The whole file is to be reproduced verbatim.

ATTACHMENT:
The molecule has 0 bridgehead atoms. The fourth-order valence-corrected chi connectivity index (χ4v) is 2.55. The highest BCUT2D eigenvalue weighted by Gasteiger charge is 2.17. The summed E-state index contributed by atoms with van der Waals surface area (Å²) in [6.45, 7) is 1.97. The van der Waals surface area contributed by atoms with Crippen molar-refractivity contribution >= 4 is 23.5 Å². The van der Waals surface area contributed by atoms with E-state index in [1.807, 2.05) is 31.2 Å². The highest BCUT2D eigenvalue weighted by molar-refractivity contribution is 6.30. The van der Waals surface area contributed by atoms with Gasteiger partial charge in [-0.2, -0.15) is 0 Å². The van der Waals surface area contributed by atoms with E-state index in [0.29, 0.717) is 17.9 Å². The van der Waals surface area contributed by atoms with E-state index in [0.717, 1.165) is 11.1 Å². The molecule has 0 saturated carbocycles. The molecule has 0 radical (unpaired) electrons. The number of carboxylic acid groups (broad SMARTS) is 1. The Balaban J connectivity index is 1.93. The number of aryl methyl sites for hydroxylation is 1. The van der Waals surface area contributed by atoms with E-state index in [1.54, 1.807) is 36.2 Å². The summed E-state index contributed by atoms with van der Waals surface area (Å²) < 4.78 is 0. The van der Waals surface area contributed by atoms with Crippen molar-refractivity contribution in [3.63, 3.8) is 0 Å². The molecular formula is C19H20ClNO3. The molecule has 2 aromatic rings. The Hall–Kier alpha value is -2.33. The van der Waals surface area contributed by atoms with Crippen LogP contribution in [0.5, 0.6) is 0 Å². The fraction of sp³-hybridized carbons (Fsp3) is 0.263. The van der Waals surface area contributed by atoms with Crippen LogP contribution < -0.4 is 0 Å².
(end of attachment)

The molecule has 0 bridgehead atoms. The fourth-order valence-corrected chi connectivity index (χ4v) is 2.55. The highest BCUT2D eigenvalue weighted by Gasteiger charge is 2.17. The summed E-state index contributed by atoms with van der Waals surface area (Å²) in [6.45, 7) is 1.97. The van der Waals surface area contributed by atoms with Crippen molar-refractivity contribution >= 4 is 23.5 Å². The van der Waals surface area contributed by atoms with E-state index in [1.807, 2.05) is 31.2 Å². The highest BCUT2D eigenvalue weighted by molar-refractivity contribution is 6.30. The van der Waals surface area contributed by atoms with Gasteiger partial charge in [-0.2, -0.15) is 0 Å². The van der Waals surface area contributed by atoms with E-state index in [0.29, 0.717) is 17.9 Å². The van der Waals surface area contributed by atoms with E-state index in [0.717, 1.165) is 11.1 Å². The molecule has 0 saturated carbocycles. The molecule has 0 radical (unpaired) electrons. The number of carboxylic acid groups (broad SMARTS) is 1. The Balaban J connectivity index is 1.93. The number of aryl methyl sites for hydroxylation is 1. The van der Waals surface area contributed by atoms with E-state index in [1.54, 1.807) is 36.2 Å². The summed E-state index contributed by atoms with van der Waals surface area (Å²) < 4.78 is 0. The van der Waals surface area contributed by atoms with Crippen molar-refractivity contribution in [3.63, 3.8) is 0 Å². The molecular formula is C19H20ClNO3. The molecule has 2 aromatic rings. The Hall–Kier alpha value is -2.33. The van der Waals surface area contributed by atoms with Crippen LogP contribution in [0.5, 0.6) is 0 Å². The fraction of sp³-hybridized carbons (Fsp3) is 0.263. The van der Waals surface area contributed by atoms with Crippen LogP contribution < -0.4 is 0 Å².